A company that will grow cannabis for use in Utah's new medical marijuana program has cleared the last local hurdle to begin construction of a new facility in Box Elder County.

Ohio-based Standard Wellness was approved for a conditional-use building permit by the Corinne Planning and Zoning Commission at the commission's most recent meeting, giving the official go-ahead for construction of the medical marijuana growing facility in the city's Ag/Business Park.

Scott Ericson, representative for Standard Wellness, said the facility will use temporary “pods” for growing and processing the plant until the final buildings are constructed. Security of the temporary pods will be the same as with the long-term project, Ericson assured the commission.

Architectural and construction personnel will be the same as have been involved in previous projects in other states, although the company hopes to use local subcontractors as well.

During a recent Corinne City Council meeting, Mayor Brett Merkley described his visit to the Standard Wellness facility in Ohio as “impressive” and favorable. The smell was negligible, the security tight. Merkley's conclusion was that the Corinne facility will have no cause for neighborhood alarm.

Regarding utilities, Merkley said the cannabis facility will use less water than the standard home. State regulations are tight and will be followed in the operation of the buildings, he said.

“We are lucky Corinne was chosen for this facility," he said.

The Utah Department of Agriculture announced in July that eight growers out of more than 80 applicants had been chosen to supply cannabis for the state's first medical marijuana program.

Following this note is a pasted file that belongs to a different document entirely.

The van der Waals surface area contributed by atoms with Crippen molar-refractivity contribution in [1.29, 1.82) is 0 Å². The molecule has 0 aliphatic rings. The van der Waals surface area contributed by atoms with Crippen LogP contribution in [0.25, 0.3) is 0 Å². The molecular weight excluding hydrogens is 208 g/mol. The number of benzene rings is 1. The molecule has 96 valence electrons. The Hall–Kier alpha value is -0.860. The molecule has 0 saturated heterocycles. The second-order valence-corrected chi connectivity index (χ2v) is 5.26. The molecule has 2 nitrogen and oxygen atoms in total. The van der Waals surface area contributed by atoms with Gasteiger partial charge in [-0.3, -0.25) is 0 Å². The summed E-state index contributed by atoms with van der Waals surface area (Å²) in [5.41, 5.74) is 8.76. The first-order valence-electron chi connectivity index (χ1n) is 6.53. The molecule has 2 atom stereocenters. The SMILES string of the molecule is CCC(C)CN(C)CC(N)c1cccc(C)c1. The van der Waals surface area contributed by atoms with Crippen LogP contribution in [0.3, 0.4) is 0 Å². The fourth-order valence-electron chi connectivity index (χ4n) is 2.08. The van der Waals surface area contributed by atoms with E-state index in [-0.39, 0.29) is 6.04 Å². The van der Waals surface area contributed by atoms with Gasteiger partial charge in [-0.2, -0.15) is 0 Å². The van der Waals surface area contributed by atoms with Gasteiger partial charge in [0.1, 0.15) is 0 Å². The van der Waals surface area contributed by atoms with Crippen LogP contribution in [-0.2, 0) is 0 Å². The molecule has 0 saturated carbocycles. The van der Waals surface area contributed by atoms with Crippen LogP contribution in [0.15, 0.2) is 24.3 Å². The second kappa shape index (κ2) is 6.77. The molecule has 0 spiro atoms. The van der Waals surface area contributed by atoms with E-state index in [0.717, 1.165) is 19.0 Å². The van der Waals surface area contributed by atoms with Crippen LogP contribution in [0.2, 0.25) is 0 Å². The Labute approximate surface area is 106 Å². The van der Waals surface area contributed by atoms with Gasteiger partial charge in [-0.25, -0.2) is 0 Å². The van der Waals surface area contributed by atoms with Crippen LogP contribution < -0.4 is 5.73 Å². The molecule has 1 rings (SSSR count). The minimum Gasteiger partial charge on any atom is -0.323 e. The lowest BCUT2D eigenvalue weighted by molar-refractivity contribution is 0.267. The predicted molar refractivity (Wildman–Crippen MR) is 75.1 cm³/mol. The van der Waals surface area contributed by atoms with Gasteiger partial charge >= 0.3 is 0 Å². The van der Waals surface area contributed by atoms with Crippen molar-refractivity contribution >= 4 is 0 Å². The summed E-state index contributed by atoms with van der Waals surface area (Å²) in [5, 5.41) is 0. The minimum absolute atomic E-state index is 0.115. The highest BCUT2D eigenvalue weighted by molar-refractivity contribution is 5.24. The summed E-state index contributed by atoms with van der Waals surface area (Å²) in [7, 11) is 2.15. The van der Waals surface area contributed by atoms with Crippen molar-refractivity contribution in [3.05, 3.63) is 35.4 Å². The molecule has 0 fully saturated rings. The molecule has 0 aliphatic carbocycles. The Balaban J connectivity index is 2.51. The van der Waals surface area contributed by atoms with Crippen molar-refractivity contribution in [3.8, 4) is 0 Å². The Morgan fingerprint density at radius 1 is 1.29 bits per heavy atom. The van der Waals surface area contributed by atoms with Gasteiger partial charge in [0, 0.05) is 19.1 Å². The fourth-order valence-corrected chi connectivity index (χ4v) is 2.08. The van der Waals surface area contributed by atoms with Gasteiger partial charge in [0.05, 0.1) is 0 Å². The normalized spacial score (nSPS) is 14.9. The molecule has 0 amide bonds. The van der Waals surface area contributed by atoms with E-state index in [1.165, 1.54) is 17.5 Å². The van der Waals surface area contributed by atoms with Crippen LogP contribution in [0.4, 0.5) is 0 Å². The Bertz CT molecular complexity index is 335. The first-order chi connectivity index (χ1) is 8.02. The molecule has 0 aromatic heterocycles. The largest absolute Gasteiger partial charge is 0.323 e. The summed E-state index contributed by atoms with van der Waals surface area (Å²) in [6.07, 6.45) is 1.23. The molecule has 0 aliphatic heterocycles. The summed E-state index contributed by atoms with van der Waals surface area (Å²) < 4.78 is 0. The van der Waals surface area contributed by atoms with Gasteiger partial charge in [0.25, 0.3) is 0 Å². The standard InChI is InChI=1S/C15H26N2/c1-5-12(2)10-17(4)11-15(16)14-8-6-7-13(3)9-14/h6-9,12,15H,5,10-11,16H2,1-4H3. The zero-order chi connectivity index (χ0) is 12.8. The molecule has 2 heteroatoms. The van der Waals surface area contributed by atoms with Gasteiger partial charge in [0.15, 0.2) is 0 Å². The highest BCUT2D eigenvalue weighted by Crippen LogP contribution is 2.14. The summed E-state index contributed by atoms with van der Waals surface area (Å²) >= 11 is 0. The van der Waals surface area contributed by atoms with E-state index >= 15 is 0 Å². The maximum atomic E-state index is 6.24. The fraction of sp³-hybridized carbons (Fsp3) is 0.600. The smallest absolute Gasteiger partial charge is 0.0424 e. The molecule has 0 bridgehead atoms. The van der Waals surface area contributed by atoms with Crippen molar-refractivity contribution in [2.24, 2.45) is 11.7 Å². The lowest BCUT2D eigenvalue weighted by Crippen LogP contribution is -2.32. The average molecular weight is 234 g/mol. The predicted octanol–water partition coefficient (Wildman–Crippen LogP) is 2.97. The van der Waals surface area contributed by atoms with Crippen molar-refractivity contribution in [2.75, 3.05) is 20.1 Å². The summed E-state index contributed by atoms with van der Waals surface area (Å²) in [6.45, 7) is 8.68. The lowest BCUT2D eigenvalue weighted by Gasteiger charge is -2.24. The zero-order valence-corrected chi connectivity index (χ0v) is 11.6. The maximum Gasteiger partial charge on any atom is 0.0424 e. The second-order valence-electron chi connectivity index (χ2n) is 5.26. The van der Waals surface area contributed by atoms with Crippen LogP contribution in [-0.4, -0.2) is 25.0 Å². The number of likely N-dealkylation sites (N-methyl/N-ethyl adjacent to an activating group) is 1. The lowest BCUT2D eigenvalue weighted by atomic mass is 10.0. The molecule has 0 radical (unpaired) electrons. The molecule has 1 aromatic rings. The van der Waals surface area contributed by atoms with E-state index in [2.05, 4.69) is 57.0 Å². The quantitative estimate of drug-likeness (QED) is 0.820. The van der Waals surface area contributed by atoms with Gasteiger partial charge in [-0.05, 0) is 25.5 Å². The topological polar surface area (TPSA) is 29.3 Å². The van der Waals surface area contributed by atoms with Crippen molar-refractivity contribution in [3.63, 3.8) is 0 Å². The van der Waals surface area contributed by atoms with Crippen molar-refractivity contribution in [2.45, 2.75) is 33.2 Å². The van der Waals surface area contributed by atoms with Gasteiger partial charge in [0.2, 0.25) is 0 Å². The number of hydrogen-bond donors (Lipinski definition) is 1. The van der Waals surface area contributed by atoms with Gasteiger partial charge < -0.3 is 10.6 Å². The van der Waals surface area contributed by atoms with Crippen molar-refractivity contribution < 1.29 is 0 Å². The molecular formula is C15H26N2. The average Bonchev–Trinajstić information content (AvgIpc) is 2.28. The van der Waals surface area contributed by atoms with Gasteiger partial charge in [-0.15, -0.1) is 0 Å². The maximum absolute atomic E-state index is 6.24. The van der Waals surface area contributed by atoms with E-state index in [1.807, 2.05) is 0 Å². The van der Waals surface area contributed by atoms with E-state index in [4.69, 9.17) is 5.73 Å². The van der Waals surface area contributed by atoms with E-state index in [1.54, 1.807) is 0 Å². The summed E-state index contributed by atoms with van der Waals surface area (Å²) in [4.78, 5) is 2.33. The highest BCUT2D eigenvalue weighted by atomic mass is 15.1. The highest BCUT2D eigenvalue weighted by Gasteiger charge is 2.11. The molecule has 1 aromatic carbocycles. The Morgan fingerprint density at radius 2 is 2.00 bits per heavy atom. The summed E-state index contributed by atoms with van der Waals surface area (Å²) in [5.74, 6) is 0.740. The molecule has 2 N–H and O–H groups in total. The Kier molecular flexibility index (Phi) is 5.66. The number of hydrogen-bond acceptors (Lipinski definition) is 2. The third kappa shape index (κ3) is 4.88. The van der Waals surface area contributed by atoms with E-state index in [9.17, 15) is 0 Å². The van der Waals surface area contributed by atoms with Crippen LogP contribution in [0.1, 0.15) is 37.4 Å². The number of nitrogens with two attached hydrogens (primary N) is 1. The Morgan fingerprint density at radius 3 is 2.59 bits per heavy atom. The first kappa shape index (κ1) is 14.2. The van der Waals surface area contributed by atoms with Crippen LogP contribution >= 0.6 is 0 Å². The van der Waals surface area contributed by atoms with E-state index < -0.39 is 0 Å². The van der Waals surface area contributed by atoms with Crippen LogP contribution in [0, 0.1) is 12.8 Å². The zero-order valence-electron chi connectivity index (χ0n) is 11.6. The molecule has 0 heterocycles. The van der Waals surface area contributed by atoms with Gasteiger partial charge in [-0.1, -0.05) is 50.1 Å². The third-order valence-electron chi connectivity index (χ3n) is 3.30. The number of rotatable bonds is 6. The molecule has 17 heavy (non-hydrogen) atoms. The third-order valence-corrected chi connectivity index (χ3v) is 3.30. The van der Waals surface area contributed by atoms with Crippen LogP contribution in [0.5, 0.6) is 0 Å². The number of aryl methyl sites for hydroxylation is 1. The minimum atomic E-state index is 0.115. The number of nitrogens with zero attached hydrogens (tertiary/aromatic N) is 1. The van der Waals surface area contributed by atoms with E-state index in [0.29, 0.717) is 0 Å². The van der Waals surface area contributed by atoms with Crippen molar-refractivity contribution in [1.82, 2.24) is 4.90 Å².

Two of those eight facilities are planned for Box Elder County, including the Standard Wellness operation in Corinne. The state has not yet announced the location of the second Box Elder County facility.

The new state law allows for up to 10 growers, but officials awarded only eight licenses, citing concerns about a potential oversupply of product.

Six of the companies that were not chosen filed appeals shortly after the decision, claiming the state granted licenses to unqualified cultivators and had inappropriate interactions with applicants, among other claims. The state dismissed those initial appeals, but three of those companies have since renewed their objections and are awaiting a decision.

Utah joined 33 states to legalize medical marijuana after voters approved a new law last year.

State lawmakers crafted sweeping changes to the ballot measure shortly before Election Day under a compromise that secured the influential support of The Church of Jesus Christ of Latter-day Saints and marijuana advocates. The deal drew backlash from other advocacy groups like TRUCE and the Epilepsy Association of Utah.

It bans many marijuana edibles, prevents people from growing marijuana if they live far from a dispensary and makes fewer medical conditions eligible for treatment with cannabis.

On Aug. 6, the Utah Supreme Court rejected a challenge to the legislature-approved law that replaced the voter-approved law.

The court dismissed the petition by The People’s Right group that argued the governor and the state Legislature acted unconstitutionally when they replaced the medical marijuana ballot initiative with the more restrictive law.

The new law calls for local health departments to act as dispensaries of medical marijuana, but Utah legislators recently began moving to scrap the planned state-run dispensary system after county attorneys said it would put public employees at risk of being prosecuted under federal drug laws. Marijuana, including for medical use, remains illegal at the federal level.

Under the revised Utah plan being written by Republican Senate Majority Leader Evan Vickers, medical cannabis would instead be distributed through as many as 12 private dispensaries.

The changes would have to be approved by the Utah Legislature in a special session.

Sandra Neff

Leader Correspondent

The Associated Press contributed to this article.